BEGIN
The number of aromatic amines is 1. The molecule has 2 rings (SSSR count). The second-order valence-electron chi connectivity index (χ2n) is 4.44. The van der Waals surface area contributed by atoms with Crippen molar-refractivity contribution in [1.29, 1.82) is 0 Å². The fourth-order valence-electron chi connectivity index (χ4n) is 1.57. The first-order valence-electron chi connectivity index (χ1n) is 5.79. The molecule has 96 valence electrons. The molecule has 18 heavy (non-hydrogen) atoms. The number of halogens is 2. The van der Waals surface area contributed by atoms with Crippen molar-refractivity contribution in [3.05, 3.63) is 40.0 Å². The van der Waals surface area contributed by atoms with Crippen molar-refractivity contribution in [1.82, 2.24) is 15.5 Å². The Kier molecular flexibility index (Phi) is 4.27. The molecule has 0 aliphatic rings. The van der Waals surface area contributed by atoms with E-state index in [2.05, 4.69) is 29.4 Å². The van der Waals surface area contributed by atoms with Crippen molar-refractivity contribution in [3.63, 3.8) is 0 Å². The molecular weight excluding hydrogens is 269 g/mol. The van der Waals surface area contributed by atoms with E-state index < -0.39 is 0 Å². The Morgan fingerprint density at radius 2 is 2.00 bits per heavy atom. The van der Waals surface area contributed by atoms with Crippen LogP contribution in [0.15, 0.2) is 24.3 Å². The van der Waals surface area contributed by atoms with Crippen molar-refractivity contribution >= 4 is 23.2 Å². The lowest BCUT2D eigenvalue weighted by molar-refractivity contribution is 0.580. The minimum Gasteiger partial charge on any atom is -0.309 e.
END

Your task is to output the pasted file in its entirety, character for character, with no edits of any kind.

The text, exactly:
The number of aromatic amines is 1. The molecule has 2 rings (SSSR count). The second-order valence-electron chi connectivity index (χ2n) is 4.44. The van der Waals surface area contributed by atoms with Crippen molar-refractivity contribution in [1.29, 1.82) is 0 Å². The fourth-order valence-electron chi connectivity index (χ4n) is 1.57. The first-order valence-electron chi connectivity index (χ1n) is 5.79. The molecule has 96 valence electrons. The molecule has 18 heavy (non-hydrogen) atoms. The number of halogens is 2. The van der Waals surface area contributed by atoms with Crippen molar-refractivity contribution in [3.05, 3.63) is 40.0 Å². The van der Waals surface area contributed by atoms with Crippen molar-refractivity contribution in [1.82, 2.24) is 15.5 Å². The Kier molecular flexibility index (Phi) is 4.27. The molecule has 0 aliphatic rings. The van der Waals surface area contributed by atoms with E-state index in [2.05, 4.69) is 29.4 Å². The van der Waals surface area contributed by atoms with Crippen molar-refractivity contribution in [3.63, 3.8) is 0 Å². The molecular weight excluding hydrogens is 269 g/mol. The van der Waals surface area contributed by atoms with E-state index < -0.39 is 0 Å². The Morgan fingerprint density at radius 2 is 2.00 bits per heavy atom. The van der Waals surface area contributed by atoms with Crippen LogP contribution in [0.15, 0.2) is 24.3 Å². The van der Waals surface area contributed by atoms with Crippen molar-refractivity contribution >= 4 is 23.2 Å². The lowest BCUT2D eigenvalue weighted by molar-refractivity contribution is 0.580. The minimum Gasteiger partial charge on any atom is -0.309 e.